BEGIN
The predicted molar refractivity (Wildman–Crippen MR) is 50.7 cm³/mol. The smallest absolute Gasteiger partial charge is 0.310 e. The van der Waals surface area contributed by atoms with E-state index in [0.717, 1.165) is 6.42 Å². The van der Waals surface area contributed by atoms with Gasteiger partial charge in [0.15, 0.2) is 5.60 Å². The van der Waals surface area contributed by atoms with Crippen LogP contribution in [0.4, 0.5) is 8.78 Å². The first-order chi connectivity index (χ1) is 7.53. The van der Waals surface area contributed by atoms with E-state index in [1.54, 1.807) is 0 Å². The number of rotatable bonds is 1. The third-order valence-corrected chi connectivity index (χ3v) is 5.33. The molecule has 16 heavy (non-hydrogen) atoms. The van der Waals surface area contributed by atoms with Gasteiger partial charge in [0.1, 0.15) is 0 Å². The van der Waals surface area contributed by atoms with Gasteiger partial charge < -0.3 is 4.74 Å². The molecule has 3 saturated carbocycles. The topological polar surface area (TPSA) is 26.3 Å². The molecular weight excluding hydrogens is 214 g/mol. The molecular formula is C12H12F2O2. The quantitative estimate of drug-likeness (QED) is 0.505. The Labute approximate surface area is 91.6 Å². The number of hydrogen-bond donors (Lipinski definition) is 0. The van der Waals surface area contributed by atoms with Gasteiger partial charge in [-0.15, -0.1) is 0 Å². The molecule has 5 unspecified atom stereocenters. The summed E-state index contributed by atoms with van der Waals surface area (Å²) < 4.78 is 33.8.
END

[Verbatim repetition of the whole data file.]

The predicted molar refractivity (Wildman–Crippen MR) is 50.7 cm³/mol. The smallest absolute Gasteiger partial charge is 0.310 e. The van der Waals surface area contributed by atoms with E-state index in [0.717, 1.165) is 6.42 Å². The van der Waals surface area contributed by atoms with Gasteiger partial charge in [0.15, 0.2) is 5.60 Å². The van der Waals surface area contributed by atoms with Crippen LogP contribution in [0.4, 0.5) is 8.78 Å². The first-order chi connectivity index (χ1) is 7.53. The van der Waals surface area contributed by atoms with E-state index in [1.54, 1.807) is 0 Å². The number of rotatable bonds is 1. The third-order valence-corrected chi connectivity index (χ3v) is 5.33. The molecule has 16 heavy (non-hydrogen) atoms. The van der Waals surface area contributed by atoms with Gasteiger partial charge in [0.1, 0.15) is 0 Å². The van der Waals surface area contributed by atoms with Gasteiger partial charge < -0.3 is 4.74 Å². The molecule has 3 saturated carbocycles. The topological polar surface area (TPSA) is 26.3 Å². The molecular weight excluding hydrogens is 214 g/mol. The molecular formula is C12H12F2O2. The quantitative estimate of drug-likeness (QED) is 0.505. The Labute approximate surface area is 91.6 Å². The number of hydrogen-bond donors (Lipinski definition) is 0. The van der Waals surface area contributed by atoms with Gasteiger partial charge in [-0.15, -0.1) is 0 Å². The molecule has 5 unspecified atom stereocenters. The summed E-state index contributed by atoms with van der Waals surface area (Å²) < 4.78 is 33.8.